Someone within the Kelowna Rockets organization has tested positive for COVID-19, with one other individual identified as a close contact. The WHL announced Thursday that “the positive test result was discovered during the initial return-to-play testing phase.” . . . That means that person will self-isolate, as will the person who was found to be a close contact. . . . The Rockets hadn’t yet moved into team activities, so at this point their schedule won’t feel any impact from these positive tests. . . . The Rockets and Victoria Royals are headquartered in Kelowna as the five B.C. Division teams prepare for a return to play. The Rockets’ players are with billets, while the Royals are staying in a hotel owned by the GSL Group, which also owns the WHL team. . . . The Royals and Rockets are scheduled to meet in Kelowna on March 26 in the division’s first game of the developmental season. At this point, the Rockets’ schedule hasn’t needed to be changed. . . .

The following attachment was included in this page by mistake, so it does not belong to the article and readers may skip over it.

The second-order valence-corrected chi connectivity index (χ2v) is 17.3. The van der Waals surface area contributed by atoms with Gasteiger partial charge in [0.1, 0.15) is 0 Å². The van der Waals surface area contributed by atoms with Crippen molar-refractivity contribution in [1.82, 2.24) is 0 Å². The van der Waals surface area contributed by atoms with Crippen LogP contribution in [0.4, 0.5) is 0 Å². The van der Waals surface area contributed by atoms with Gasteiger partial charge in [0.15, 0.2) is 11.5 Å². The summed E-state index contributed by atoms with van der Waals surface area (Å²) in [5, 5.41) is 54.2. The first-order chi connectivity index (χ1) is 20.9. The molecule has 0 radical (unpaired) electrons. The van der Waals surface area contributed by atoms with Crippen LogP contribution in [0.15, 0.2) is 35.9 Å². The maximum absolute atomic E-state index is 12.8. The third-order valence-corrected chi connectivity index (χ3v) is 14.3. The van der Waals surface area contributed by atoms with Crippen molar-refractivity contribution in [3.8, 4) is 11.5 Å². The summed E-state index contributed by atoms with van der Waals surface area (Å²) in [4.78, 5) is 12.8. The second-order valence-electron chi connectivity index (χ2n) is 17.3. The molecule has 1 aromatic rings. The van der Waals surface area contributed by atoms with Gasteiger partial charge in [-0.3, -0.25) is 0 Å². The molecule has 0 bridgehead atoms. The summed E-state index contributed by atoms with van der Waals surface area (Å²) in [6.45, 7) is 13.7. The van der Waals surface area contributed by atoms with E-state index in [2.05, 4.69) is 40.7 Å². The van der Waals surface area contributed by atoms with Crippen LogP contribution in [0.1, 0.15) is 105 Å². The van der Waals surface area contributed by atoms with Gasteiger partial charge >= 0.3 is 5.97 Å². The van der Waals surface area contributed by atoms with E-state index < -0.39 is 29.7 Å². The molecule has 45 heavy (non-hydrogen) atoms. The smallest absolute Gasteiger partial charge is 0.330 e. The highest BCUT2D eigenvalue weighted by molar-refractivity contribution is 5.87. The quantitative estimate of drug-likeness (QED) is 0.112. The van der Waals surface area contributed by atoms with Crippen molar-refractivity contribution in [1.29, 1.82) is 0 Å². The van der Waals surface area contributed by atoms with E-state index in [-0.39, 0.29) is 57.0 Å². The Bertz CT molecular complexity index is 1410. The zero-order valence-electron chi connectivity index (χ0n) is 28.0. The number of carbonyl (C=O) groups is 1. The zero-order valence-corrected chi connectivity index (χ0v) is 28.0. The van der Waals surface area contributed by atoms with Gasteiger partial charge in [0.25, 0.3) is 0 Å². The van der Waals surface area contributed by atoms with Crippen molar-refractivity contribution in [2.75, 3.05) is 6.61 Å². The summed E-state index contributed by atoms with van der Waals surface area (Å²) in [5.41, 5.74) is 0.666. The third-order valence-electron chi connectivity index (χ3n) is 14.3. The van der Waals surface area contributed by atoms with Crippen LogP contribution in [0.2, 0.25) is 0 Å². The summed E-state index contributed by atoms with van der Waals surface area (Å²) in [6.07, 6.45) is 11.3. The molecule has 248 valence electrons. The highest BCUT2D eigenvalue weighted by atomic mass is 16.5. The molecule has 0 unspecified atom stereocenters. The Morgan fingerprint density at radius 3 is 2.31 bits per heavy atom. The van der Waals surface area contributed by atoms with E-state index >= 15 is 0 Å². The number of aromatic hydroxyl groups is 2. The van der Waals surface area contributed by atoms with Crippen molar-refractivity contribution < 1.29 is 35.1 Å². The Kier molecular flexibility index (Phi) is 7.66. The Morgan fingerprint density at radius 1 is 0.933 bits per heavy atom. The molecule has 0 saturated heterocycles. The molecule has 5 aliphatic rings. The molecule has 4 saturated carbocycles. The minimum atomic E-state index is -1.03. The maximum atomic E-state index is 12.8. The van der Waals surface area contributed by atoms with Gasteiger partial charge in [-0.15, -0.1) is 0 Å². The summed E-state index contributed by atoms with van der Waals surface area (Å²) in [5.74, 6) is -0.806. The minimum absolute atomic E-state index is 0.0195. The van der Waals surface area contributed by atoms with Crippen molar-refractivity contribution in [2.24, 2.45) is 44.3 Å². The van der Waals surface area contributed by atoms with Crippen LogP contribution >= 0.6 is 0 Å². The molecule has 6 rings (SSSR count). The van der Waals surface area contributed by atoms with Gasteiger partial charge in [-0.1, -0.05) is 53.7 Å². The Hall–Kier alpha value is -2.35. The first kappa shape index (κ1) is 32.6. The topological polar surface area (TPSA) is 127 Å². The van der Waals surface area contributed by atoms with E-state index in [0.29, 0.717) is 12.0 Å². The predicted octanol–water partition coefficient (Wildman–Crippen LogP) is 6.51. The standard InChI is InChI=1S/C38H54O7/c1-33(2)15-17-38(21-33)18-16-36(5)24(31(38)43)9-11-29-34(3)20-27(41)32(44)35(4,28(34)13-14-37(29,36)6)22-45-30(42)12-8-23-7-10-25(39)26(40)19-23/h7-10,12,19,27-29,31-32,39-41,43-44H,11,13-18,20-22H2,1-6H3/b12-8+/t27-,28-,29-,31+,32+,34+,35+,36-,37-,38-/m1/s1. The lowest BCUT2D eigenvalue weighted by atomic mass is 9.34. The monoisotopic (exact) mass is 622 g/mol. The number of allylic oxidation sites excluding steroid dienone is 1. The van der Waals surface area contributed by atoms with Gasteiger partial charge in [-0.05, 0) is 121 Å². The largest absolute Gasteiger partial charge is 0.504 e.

The three other B.C. teams — the Kamloops Blazers, Prince George Cougars and Vancouver Giants — are centred in Kamloops. The Blazers are with billets; the Cougars and Giants are in a hotel owned by Tom Gaglardi, the Blazers’ majority owner who also owns the NHL’s Dallas Stars. . . . The Blazers, Cougars and Giants have been cleared to begin skating and, in fact, were on the ice for the first time in Kamloops last night. . . .
Steve Ewen of Postmedia tweeted Thursday that Giants F Cole Shepard has an undisclosed injury and that GM Barclay Parneta has said Shepard, 19, isn’t likely to play in this 24-game set. Shepard has 11 goals and 18 assists in 2019-20 after having hip surgery in May 2019. That was his first season with Vancouver after playing with the BCHL’s Penticton Vees.